Like other universities and organizations, the U of S is increasingly reliant upon ICT for almost everything it does. Each year, the university adopts and uses new technologies and the uptake for ICT within the community increases. In addition to “more,” there is also an expectation that new technologies and innovations will be implemented and supported “now” (greater responsiveness). A number of projects to improve ICT efficiency are underway and new more responsive ICT processes and technologies are emerging. Improving services thorough being more effective, efficient and responsive is an ongoing priority.
Identifying Core Services
The dependence on fee-based services was raised in the ITS external review and identifying and providing core services to the institution without user fees was one of its recommendations. Work has begun to identify potential core services. The project to identify core services will need to identify ways to allow flexible use of funds to respond to changing service demands and will need to develop a mechanism for responding to new demands and their ongoing operating costs. It will also need to develop a framework to balance core services with the needs of local units.
Supporting the Strategic Development, Renewal and Evolution of our Major Systems
There are organizational, cultural and funding challenges with our approach to enterprise systems. Uncoordinated development of individual systems presents a risk that our systems won’t interoperate in the way we need them to and that the investments we make won’t be strategic. Central oversight is needed to ensure that the U of S plans and provides for the systematic development, renewal and evolution of the entire suite of administrative systems in a more integrated, organized and coordinated way. Funding to keep pace with changing conditions and requirements is also needed, as there is continuous demand from business units for enhancements to their systems, for replacement of aging systems, and for implementation of new systems. The maturation and renewal of U of S processes, combined with the maturation of the ERP industry, is increasing demand for information systems to support the U of S.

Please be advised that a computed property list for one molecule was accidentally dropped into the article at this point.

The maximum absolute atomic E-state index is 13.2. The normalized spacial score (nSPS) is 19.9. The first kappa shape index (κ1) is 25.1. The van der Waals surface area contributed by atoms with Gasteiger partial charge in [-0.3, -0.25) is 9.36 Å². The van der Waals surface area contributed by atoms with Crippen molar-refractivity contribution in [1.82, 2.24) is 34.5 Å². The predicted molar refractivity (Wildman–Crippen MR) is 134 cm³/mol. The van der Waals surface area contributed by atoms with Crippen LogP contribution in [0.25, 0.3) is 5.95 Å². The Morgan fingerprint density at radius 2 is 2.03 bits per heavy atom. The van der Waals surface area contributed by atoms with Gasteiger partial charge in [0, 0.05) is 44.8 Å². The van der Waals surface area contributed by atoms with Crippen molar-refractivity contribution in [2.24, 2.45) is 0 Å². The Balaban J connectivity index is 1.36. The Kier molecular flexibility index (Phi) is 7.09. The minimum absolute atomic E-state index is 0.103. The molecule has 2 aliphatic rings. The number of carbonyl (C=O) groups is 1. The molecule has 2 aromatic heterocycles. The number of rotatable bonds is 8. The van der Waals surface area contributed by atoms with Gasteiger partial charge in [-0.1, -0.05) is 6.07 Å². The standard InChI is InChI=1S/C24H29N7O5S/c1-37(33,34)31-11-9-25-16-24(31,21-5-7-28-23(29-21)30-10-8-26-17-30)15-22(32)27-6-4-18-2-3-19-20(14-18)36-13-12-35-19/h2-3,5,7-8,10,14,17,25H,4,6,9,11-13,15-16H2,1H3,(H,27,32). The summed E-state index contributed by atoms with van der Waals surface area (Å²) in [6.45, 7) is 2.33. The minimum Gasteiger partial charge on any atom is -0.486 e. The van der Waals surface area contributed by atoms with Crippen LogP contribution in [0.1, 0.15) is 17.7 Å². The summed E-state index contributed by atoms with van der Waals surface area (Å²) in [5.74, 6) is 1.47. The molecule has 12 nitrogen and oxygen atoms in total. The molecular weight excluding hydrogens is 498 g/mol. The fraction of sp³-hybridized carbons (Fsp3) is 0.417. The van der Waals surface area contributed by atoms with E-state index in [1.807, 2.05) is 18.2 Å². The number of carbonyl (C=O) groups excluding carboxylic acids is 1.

Supporting the Strategic Use of Institutional Data
As the university continues to pursue institutional and college-level initiatives, it is becoming increasingly apparent to all that the use of institutional data is essential to the progress, and/or success for the implementation and monitoring of those initiatives. To achieve this, the U of S needs to establish a data governance program to ensure that our data is accurate, reliable, accessible and well-defined and to implement “academic analytics” to provide enhanced reporting and analytics (i.e. academic analytics) about student, teaching and learning activities at the U of S.
Supporting Innovation in Teaching and Learning
Teaching and learning with technology has long been a priority for ICT, but demand continues to grow. Innovation in academic programs and services is one of the four areas of focus for the third integrated plan. For many, innovation in program delivery means technology. Increasingly, faculty and students are looking to technology to support their teaching and their learning, both in and out of the classroom and both on and off campus, but technology solutions must be developed in a broader strategic context. The traditional, on-campus, 9-5, Monday-Friday delivery model has changed and support for students taking courses at off-campus locations and for the instructors delivering them will need to be adjusted accordingly.